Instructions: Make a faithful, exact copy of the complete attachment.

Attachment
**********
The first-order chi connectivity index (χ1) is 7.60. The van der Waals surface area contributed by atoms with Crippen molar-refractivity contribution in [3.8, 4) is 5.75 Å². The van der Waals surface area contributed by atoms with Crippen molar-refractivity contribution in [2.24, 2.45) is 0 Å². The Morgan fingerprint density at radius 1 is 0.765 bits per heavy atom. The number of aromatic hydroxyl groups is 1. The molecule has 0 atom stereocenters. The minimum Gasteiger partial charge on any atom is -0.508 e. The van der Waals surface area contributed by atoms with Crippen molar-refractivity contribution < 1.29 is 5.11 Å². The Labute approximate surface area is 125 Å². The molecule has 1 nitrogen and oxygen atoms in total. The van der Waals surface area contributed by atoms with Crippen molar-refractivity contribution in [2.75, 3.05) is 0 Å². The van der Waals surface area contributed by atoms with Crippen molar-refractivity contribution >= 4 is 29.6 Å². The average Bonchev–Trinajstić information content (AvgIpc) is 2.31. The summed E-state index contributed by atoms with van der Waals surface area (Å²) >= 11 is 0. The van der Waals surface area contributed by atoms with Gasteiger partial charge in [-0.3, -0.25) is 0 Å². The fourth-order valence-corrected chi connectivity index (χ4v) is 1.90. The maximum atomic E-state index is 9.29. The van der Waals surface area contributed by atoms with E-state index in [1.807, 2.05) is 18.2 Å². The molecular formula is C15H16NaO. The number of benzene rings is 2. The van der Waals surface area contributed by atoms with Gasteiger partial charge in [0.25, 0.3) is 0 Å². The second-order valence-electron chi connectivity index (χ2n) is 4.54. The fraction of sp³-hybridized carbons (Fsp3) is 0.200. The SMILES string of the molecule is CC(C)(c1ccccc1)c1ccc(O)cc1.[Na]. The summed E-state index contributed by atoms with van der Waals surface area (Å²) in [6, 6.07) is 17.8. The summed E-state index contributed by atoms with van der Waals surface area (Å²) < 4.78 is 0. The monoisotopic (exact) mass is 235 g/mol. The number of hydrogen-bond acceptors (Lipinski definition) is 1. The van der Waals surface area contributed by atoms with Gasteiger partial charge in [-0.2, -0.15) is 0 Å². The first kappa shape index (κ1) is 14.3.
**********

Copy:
The first-order chi connectivity index (χ1) is 7.60. The van der Waals surface area contributed by atoms with Crippen molar-refractivity contribution in [3.8, 4) is 5.75 Å². The van der Waals surface area contributed by atoms with Crippen molar-refractivity contribution in [2.24, 2.45) is 0 Å². The Morgan fingerprint density at radius 1 is 0.765 bits per heavy atom. The number of aromatic hydroxyl groups is 1. The molecule has 0 atom stereocenters. The minimum Gasteiger partial charge on any atom is -0.508 e. The van der Waals surface area contributed by atoms with Crippen molar-refractivity contribution < 1.29 is 5.11 Å². The Labute approximate surface area is 125 Å². The molecule has 1 nitrogen and oxygen atoms in total. The van der Waals surface area contributed by atoms with Crippen molar-refractivity contribution in [2.75, 3.05) is 0 Å². The van der Waals surface area contributed by atoms with Crippen molar-refractivity contribution >= 4 is 29.6 Å². The average Bonchev–Trinajstić information content (AvgIpc) is 2.31. The summed E-state index contributed by atoms with van der Waals surface area (Å²) >= 11 is 0. The van der Waals surface area contributed by atoms with Gasteiger partial charge in [-0.3, -0.25) is 0 Å². The fourth-order valence-corrected chi connectivity index (χ4v) is 1.90. The maximum atomic E-state index is 9.29. The van der Waals surface area contributed by atoms with E-state index in [1.807, 2.05) is 18.2 Å². The molecular formula is C15H16NaO. The number of benzene rings is 2. The van der Waals surface area contributed by atoms with Gasteiger partial charge in [0.25, 0.3) is 0 Å². The second-order valence-electron chi connectivity index (χ2n) is 4.54. The fraction of sp³-hybridized carbons (Fsp3) is 0.200. The SMILES string of the molecule is CC(C)(c1ccccc1)c1ccc(O)cc1.[Na]. The summed E-state index contributed by atoms with van der Waals surface area (Å²) in [6, 6.07) is 17.8. The summed E-state index contributed by atoms with van der Waals surface area (Å²) < 4.78 is 0. The monoisotopic (exact) mass is 235 g/mol. The number of hydrogen-bond acceptors (Lipinski definition) is 1. The van der Waals surface area contributed by atoms with Gasteiger partial charge in [-0.2, -0.15) is 0 Å². The first kappa shape index (κ1) is 14.3.